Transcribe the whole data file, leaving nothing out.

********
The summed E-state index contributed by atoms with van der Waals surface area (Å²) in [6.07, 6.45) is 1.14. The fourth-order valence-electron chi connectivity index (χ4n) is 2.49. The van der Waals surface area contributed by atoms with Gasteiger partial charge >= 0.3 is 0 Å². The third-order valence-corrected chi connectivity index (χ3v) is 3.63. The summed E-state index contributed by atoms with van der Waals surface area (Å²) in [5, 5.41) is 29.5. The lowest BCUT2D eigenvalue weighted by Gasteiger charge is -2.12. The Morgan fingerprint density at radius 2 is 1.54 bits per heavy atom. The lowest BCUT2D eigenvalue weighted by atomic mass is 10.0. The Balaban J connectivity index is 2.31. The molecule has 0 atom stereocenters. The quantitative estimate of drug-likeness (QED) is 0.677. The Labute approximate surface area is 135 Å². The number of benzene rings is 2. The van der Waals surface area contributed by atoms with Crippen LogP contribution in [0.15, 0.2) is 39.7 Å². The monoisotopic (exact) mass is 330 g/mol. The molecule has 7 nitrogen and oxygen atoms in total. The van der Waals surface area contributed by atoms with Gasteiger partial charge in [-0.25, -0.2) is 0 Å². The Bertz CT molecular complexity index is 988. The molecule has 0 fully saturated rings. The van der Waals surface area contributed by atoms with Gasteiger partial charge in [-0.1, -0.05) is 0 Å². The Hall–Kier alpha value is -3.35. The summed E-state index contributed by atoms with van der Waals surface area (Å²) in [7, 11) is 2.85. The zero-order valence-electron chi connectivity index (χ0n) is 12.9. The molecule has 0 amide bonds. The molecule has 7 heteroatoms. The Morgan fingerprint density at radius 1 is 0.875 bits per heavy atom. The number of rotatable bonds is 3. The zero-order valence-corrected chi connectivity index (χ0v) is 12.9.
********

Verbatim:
The summed E-state index contributed by atoms with van der Waals surface area (Å²) in [6.07, 6.45) is 1.14. The fourth-order valence-electron chi connectivity index (χ4n) is 2.49. The van der Waals surface area contributed by atoms with Gasteiger partial charge >= 0.3 is 0 Å². The third-order valence-corrected chi connectivity index (χ3v) is 3.63. The summed E-state index contributed by atoms with van der Waals surface area (Å²) in [5, 5.41) is 29.5. The lowest BCUT2D eigenvalue weighted by Gasteiger charge is -2.12. The Morgan fingerprint density at radius 2 is 1.54 bits per heavy atom. The lowest BCUT2D eigenvalue weighted by atomic mass is 10.0. The Balaban J connectivity index is 2.31. The molecule has 0 atom stereocenters. The quantitative estimate of drug-likeness (QED) is 0.677. The Labute approximate surface area is 135 Å². The number of benzene rings is 2. The van der Waals surface area contributed by atoms with Crippen LogP contribution in [0.15, 0.2) is 39.7 Å². The monoisotopic (exact) mass is 330 g/mol. The molecule has 7 nitrogen and oxygen atoms in total. The van der Waals surface area contributed by atoms with Gasteiger partial charge in [-0.25, -0.2) is 0 Å². The Bertz CT molecular complexity index is 988. The molecule has 0 fully saturated rings. The van der Waals surface area contributed by atoms with Gasteiger partial charge in [-0.1, -0.05) is 0 Å². The Hall–Kier alpha value is -3.35. The summed E-state index contributed by atoms with van der Waals surface area (Å²) in [7, 11) is 2.85. The zero-order valence-electron chi connectivity index (χ0n) is 12.9. The molecule has 0 amide bonds. The molecule has 7 heteroatoms. The Morgan fingerprint density at radius 1 is 0.875 bits per heavy atom. The number of rotatable bonds is 3. The zero-order valence-corrected chi connectivity index (χ0v) is 12.9.